BMA GP committee chairman Dr Richard Vautrey and Health Secretary Sajid Javid held a first “emergency” meeting last week on current abuses in general medicine.
At the meeting, the BMA called for “clear public support for general practitioners”, recognizing “the enormous pressure they are under”, urgent investment in primary care to “remove unnecessary bureaucracy” and a commitment government to work with the BMA on “a nationwide campaign to stop abuse of NHS staff”.
He comes as a man has been accused of assault after assaulting four staff at a GP practice in Manchester, and the Prime Minister supported a Daily Mail campaign for face-to-face meetings “by default”.
Doctor Vautrey noted the meeting “allowed us to make clear how unacceptable the growing abuses against hardworking and dedicated general practitioners and general medical staff are, fueled by a damaging and demoralizing disinformation campaign in parts of the media, as well as commentary of politicians “.
He said the BMA has told the government it must “explain to the public that more patients than those before the pandemic have been able to access their GPs, whether by phone, online consultations or online. person “, as” priority “.
He added: “The Secretary of State has to face the reality of unsustainable workload pressures, poor premises, the impact of the backlog of care and the transfer of secondary care to general medicine and we urged him to trust the practices to provide service to patients without the rigidity, bureaucracy and burden of unnecessary QOF or CQC inspections.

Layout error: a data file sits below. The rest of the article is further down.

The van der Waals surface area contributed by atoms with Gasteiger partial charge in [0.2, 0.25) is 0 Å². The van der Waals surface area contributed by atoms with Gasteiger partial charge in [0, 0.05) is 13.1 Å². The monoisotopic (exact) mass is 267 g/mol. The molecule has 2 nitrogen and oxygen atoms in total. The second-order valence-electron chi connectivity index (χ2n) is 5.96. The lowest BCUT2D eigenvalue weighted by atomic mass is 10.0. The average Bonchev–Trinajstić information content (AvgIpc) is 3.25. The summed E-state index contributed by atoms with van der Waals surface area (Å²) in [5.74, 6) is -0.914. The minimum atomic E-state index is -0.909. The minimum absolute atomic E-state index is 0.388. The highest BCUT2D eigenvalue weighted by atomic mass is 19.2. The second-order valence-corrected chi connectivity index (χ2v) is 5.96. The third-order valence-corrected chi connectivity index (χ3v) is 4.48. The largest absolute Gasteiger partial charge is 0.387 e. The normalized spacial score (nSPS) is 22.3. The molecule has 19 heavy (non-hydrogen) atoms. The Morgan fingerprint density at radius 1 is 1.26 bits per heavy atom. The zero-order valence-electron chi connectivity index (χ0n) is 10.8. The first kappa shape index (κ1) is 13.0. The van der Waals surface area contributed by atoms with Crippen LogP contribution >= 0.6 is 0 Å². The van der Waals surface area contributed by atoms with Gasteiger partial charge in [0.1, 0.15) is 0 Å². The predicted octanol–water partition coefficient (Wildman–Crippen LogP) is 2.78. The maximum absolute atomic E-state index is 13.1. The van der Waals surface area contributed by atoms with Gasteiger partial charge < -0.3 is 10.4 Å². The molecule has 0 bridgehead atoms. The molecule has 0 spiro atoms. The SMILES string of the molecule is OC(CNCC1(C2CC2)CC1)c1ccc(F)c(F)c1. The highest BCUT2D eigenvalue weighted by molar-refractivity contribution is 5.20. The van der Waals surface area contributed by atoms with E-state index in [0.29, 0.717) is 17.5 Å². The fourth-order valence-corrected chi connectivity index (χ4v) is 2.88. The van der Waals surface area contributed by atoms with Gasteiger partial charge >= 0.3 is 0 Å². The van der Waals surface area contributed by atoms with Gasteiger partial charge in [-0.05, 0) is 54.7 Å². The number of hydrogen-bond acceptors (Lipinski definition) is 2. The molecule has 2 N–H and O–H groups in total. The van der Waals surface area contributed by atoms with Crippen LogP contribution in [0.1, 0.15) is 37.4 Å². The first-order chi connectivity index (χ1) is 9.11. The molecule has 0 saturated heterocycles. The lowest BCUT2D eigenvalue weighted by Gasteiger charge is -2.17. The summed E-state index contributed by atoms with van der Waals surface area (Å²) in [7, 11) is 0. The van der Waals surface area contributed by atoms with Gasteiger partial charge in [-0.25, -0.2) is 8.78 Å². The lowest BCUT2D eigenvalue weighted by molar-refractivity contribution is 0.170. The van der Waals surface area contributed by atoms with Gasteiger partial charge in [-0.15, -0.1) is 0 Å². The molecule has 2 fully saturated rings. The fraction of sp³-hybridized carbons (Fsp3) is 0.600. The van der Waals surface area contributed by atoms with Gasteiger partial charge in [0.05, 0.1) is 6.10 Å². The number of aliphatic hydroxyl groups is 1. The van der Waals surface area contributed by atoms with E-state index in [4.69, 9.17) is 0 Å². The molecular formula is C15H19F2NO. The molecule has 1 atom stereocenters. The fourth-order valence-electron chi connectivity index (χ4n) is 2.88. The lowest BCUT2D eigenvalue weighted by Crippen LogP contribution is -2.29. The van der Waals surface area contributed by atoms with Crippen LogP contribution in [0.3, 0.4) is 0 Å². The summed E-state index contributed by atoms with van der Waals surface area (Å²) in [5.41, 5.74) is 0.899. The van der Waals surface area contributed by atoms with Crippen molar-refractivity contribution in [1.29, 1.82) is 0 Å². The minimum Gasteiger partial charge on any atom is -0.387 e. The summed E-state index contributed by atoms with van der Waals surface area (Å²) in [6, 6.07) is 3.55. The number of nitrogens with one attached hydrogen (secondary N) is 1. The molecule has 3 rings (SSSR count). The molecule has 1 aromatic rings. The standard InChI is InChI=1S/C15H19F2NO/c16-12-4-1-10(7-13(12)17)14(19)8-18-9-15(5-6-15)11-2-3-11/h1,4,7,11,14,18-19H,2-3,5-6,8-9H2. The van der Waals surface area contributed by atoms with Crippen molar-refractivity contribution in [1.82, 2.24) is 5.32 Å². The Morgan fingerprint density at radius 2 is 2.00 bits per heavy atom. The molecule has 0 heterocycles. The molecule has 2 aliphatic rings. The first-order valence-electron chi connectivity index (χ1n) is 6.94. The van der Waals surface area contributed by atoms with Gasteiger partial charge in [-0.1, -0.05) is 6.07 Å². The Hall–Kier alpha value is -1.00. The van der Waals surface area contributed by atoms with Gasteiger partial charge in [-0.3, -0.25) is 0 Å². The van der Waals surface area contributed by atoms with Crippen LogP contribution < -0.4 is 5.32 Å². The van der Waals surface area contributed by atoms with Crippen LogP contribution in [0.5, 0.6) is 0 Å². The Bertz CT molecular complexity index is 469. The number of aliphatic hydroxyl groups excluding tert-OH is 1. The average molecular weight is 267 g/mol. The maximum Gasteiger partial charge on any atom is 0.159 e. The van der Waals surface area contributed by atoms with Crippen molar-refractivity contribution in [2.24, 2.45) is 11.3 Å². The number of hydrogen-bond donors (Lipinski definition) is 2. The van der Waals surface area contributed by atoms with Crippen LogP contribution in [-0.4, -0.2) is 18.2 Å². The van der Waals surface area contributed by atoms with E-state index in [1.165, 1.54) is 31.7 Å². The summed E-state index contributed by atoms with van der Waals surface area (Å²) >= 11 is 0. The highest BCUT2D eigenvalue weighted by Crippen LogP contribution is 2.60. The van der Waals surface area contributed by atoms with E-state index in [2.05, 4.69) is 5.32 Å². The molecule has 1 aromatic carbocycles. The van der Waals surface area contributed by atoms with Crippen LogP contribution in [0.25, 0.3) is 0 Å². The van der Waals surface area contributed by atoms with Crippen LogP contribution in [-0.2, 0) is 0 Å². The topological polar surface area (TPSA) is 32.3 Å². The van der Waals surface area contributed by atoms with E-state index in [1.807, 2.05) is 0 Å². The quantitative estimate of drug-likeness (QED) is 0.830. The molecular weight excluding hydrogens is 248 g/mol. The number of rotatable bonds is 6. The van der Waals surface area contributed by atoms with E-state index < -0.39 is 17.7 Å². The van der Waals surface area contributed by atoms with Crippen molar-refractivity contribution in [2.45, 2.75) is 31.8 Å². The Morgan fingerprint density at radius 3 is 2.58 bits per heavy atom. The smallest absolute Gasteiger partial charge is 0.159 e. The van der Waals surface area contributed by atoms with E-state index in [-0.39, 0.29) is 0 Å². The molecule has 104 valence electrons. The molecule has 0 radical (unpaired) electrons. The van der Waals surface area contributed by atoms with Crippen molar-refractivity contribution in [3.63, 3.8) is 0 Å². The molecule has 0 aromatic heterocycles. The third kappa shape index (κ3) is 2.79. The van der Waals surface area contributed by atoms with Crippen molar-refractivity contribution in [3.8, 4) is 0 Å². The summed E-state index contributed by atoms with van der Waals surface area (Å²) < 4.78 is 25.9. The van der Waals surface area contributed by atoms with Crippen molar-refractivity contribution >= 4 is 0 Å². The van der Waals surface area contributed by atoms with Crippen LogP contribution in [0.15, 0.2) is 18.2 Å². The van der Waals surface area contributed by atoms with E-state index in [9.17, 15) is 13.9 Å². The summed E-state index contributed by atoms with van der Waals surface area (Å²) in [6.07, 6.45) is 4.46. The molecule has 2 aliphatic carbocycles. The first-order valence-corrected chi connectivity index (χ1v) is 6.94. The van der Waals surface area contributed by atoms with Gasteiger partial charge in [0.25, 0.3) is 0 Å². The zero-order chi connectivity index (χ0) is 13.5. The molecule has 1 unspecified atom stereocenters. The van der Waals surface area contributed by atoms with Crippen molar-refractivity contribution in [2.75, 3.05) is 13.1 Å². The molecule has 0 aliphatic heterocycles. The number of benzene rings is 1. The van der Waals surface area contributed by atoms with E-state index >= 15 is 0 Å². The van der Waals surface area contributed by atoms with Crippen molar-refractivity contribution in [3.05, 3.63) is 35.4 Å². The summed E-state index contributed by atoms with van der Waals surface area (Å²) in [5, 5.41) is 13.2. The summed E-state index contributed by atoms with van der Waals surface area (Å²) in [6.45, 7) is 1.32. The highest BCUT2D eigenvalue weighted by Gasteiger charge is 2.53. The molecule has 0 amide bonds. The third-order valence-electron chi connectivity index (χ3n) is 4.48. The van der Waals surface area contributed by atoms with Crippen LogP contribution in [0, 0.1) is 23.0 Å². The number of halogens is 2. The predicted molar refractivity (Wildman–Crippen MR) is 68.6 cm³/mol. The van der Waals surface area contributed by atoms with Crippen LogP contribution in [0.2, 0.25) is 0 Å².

“We also called for many more actions to allow practices to increase their staff and for the government to respect its commitment of 6,000 additional general practitioners. Words are not enough, now we need urgent action.
The BMA has also called on Mr Javid to support increased prison sentences for those assaulting healthcare workers and rescue workers, following the Manchester attack.
He also warned last week that a Daily mail campaign for GPs to see patients face to face as a “default” option risk of further fueling abuses and violence against the practices.
A Pulse poll recently revealed that nearly three-quarters of general practitioners experience increased levels of patient abuse compared to before the pandemic.
This story first appeared on our sister title, Impulse.